Our Coach Education group is set-up to share ideas and best practice among football coaches. We look forward to connecting with you.
At MoF, this is the age we usually introduce children to our programme. We need to consider that at this age - perhaps more than at any other age - the children are hugely different from each other. There will be some children who are bouncing with confidence and ability and others who need much more support in order to get through a session. For some children at this age group, we encourage a parent or accompanying adult to be with the child for the session or parts of it.
This is a great age to coach! But it is difficult. Coaches working with this age group are our most important coaches. They are the gatekeepers of the child's first experience of football. What a responsibility! We need to be prepared and full of patience, praise and enthusiasm. The coach for this age group needs to balance a variety of activities with a set of regular, well-known and enjoyed activities. For more info on working with very young children, see our Coach Ed page here.
The main themes for this age-group are Agility, Balance and Co-ordination and Technical development. Most 4 and 5 year olds may not comprehend directional play, and the coach needs to gently introduce this, working towards a stage where they can play 1v1 games. However, the main part of the session should include activities with a ball each. The games on the Parent-Child page would be useful with this age-group, but try to get children doing the activities without a parent where possible.
'One ball each' technical activities
A good coach of this age-group will have loads of one-ball each activities to challenge the children with. These activities can be great as warm-ups, homeworks, or for children to try while the coach is setting-up a new group activity.
This can be set-up by asking each child to get two cones and make a gate. You can then challenge them to dribble through every gate and back without crashing into anyone. This can be progressed by adding in certain moves on the gates, such as: figure of 8 dribble round the two cones; dribble through a gate, turn and then come back through the same gate; pass the ball through the gate, but you run round the gate etc. This activity can then be developed into a Follow The Leader game.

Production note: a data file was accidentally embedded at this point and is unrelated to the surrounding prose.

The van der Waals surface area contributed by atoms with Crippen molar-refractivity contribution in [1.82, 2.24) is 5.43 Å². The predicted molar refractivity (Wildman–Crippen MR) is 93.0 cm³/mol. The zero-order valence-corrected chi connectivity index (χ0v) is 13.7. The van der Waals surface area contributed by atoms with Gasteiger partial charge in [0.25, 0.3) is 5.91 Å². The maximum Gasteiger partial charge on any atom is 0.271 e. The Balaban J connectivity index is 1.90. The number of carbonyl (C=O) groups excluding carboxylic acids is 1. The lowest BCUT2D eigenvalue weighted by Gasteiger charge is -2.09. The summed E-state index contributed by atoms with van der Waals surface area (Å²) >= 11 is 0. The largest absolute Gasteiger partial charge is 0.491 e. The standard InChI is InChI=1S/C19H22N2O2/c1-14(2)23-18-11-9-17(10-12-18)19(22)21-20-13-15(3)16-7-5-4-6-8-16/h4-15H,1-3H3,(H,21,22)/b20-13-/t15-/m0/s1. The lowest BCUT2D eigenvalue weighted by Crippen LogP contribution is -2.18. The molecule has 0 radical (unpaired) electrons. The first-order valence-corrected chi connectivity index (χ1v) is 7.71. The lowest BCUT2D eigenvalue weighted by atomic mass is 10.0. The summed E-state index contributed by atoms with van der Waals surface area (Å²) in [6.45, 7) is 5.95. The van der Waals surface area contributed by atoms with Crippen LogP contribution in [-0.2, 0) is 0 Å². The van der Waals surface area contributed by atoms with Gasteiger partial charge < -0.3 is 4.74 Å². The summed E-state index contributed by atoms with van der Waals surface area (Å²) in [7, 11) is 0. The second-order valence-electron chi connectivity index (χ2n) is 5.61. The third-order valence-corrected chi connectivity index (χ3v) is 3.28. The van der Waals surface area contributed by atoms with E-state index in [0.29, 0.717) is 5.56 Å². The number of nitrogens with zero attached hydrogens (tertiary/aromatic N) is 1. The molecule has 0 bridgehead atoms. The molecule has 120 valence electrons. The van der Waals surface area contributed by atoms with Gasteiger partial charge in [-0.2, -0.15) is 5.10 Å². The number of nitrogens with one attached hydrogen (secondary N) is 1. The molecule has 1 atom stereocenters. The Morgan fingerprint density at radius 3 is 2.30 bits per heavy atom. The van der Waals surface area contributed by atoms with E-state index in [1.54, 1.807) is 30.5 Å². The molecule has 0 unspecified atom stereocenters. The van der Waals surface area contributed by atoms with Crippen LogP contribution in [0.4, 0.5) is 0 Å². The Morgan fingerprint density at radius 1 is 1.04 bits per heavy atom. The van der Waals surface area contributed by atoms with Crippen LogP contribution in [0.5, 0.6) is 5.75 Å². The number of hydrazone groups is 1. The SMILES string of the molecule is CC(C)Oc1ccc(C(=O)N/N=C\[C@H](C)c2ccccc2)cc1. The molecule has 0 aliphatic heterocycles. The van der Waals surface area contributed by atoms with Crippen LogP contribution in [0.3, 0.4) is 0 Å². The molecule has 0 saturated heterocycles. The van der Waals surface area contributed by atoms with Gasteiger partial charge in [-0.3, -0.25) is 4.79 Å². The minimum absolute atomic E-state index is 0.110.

Our venues have walls, and it is great practice to ask children to spend time passing and recieving against a wall. Add in some variety though, or they get bored quick: Pass onto the wall, let the rebounding ball go between your legs, spin round and score in a goal. Can you turn in other ways? Can you turn using a touch ot two touches of the ball? When can you turn with no touches and when do you need to touch the ball to turn?
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From Mark Carter, the director of Ministry of Football... a brilliant book for primary school teachers
A Year of Primary PE: 110 games to support whole child development from September to July
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Children aged 4 and 5 will vary greatly in how physically competitive and confident they are. There are many ways to set-up 1v1 activities. The best option for beginner children is for each 1v1 to happen in its own area. This means they aren't sharing pitch space or goals with other children. The traditional set-up is to have two goals facing each other, but we find this means that the child without the ball just goes and stands in goal, and the contest becomes a shooting match. Instead, we turn the goals around so they are back to back, and this means the child must dribble the ball around the goal and turn with it before they can shoot. If we also encourage the other child to come away from the goal and go and try to win the ball, then we get some much more varied contests. (If you don't have enough goals, then use spots on the floor to denote goals).
Two more complicated 1v1 set-ups are shown below. They both involve the children sharing space and goals, and having two goals rather than one to score in. This set-up adds an element of chaos, and more decisions to make. They both offer the chance to match children of roughly equal ability.
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